A&E Q&A - Living Walls: Indigo

Cape Town, South Africa

Indigo is a Canadian artist who lives and works in Cape Town, South Africa. Her background — growing up in the woods of British Columbia — influences the placement of her meticulously worked wheat pastes, which sometimes adorn natural mediums like trees and rocks. Indigo is also an accomplished dancer, having spent time working with collectives and ensembles throughout the United States and Canada.

What about the conference itself or the city of Atlanta drew you to participate?
I was invited to participate earlier this year, and after seeing some really great work from last year's festival, I was more than happy to take part. I've never been to Atlanta before but have heard really great things about the city and the organization from artists who have been a part of it in previous year. This will be my first festival of the year and I'm really looking forward to it.

How do you feel about this year's Living Walls lineup being all-female artists?
I have mixed feelings about it, to be honest. I am super stoked that there are so many amazing women working in this genre of art, within a scene that is for the most part dominated by men. But it shouldn't matter what's between our legs, the work is what's most important. I don't think you need to have an all-girl festival in order to explore ideas of gender in art or to celebrate what it means to be strong, creative, and female. I would like to be seen as an artist first and foremost, not as a female artist or a black artist or a Canadian artist or any of the other things that could be used to describe a portion of who and what I am without representing my entirety. I am honored to have been included in the lineup, but I am more interested in celebrating what it means to be human.

Why do you think public art is important?
Public art is important as a way of reappropriating public visual space, a protest against the commercialization of the urban landscape. It is a means of communication with a local and global community, a way to interact with our environment, a way of giving back to the people whose paths we cross.

How do you think public art affects the community or city it is displayed in?
Every community needs color and inspiration. Public art rejuvenates spaces, provokes discussion, encourages critical thought, and inspires creativity. It can bring brightness and smiles and provide an alternative way of thinking about the world for any environment, from underdeveloped communities to the most affluent neighborhoods all over the world.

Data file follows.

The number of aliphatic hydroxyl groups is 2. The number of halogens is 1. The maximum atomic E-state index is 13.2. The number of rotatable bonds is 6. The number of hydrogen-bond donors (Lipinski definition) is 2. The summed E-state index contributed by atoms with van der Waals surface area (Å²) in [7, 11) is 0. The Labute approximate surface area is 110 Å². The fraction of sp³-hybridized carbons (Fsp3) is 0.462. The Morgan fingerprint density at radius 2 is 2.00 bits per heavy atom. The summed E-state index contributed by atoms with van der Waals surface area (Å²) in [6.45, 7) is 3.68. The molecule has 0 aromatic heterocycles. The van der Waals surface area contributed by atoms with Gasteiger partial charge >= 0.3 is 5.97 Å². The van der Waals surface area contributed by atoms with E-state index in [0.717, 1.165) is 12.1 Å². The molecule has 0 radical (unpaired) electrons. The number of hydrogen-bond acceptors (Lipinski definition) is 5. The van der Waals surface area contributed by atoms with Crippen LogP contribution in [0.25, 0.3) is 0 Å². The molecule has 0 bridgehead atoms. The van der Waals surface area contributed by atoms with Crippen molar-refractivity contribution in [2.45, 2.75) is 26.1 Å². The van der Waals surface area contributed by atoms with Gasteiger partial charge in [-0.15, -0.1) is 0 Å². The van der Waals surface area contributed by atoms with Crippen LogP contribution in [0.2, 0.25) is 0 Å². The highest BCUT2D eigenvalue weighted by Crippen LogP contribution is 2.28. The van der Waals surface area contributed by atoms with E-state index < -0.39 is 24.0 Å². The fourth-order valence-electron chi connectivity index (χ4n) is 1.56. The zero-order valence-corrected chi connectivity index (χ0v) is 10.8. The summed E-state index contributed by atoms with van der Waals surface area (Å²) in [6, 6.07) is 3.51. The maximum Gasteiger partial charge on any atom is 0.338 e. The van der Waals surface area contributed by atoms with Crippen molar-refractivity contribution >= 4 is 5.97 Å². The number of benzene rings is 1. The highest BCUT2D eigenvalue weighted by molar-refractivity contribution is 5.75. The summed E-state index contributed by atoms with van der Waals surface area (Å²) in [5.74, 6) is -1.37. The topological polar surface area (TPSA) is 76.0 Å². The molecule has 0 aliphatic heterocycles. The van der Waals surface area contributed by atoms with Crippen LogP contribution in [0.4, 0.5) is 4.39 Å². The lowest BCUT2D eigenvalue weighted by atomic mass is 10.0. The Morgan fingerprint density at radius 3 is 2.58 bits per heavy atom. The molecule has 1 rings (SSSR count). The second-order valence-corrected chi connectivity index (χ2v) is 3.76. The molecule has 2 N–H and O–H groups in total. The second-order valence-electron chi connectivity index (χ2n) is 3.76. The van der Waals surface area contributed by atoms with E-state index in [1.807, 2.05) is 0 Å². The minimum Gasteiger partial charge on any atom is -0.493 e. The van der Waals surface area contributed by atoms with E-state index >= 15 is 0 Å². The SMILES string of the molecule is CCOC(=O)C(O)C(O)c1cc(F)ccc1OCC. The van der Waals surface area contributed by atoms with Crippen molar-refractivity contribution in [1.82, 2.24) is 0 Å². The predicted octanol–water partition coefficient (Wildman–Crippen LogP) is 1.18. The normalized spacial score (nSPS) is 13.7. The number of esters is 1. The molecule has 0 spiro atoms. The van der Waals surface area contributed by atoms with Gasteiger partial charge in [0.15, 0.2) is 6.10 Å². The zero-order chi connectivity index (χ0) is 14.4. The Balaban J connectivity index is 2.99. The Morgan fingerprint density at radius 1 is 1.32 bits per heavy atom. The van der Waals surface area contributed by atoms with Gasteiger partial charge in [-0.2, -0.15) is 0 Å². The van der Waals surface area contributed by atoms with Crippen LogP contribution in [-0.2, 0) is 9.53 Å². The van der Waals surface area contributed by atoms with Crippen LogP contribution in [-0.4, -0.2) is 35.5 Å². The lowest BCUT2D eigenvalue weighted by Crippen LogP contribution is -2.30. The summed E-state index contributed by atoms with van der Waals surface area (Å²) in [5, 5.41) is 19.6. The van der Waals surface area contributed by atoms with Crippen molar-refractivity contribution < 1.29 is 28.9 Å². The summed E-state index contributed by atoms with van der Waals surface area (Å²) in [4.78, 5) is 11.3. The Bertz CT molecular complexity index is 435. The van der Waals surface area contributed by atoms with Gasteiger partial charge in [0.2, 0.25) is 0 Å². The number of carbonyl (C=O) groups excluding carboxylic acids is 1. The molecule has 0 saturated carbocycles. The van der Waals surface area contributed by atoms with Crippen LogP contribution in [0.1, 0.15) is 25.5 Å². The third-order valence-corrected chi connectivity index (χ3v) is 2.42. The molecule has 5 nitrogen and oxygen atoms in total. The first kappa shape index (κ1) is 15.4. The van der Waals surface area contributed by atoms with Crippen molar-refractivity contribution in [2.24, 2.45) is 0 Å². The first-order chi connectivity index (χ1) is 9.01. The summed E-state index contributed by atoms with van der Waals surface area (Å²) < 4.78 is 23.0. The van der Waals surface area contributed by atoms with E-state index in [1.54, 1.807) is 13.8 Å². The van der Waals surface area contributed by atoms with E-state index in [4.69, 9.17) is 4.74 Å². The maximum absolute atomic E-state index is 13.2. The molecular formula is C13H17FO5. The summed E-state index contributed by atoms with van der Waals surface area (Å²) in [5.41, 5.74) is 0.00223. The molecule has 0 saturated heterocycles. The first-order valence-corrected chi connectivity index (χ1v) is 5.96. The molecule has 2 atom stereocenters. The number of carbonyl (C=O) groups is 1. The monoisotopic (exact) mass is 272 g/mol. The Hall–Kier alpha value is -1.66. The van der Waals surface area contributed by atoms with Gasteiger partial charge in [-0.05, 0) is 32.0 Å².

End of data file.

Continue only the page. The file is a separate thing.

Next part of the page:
Unfortunately, in many cases it also adds to the gentrification of poor neighborhoods. In every major urban center, artists and their creations are used as cultural capital by property developers and city administration officials. We take up residence in the cheaper corners of cities, work to improve our communities from within, until developers take notice and real estate prices rise, buildings are sold and residents are evicted, condo towers go up, chic boutiques, high-budget agencies and restaurants move in, and a community that once held a vibrant and eclectic mix of inhabitants suddenly turns slick and commercial. Whether we like it or not, we're an integral part of that process.

What inspires your artistic process?
I tend to go back and forth between really planning out a wall and letting things develop more organically, depending on the needs of the project. To be honest, they usually turn out better when there is more planning beforehand but I think it's also important to be comfortable working more intuitively. It's still something I'm working on.

I generally start out with a photo reference that is either sketched out on paper or just painted directly from the photograph. Most of the time I work from photographs that I've taken myself. More often than not the reference images are chosen based on a specific concept. Sometimes it's just about having some fun putting paint on a wall. A lot of the mural work I do is collaborative so there is always a certain amount of back and forth design with the other artist(s), whether that happens in a digital mock-up or on the wall. Everyone has a different way of working, and so each collaborative project is a big learning experience for me.

What do you hope people get out of your work?
I am always very conscious when painting murals that while I, as a visiting artist, may never see the piece again in person, the people in the community will have to live with the work day in and day out. I would like the community to feel a sense of ownership and pride in the work as much as possible — to create something that has relevance to the location it is placed, something that fits with the environment and the people who live there.


!!!Next: Cake

Cake, an artist hailing from New York, has been decorating walls around New York City since graduating from Pratt Institute in Brooklyn. Her female characters loom large on public spaces and seamlessly interact with their environments.Her background in painting has made her a major player in the street art movement...???

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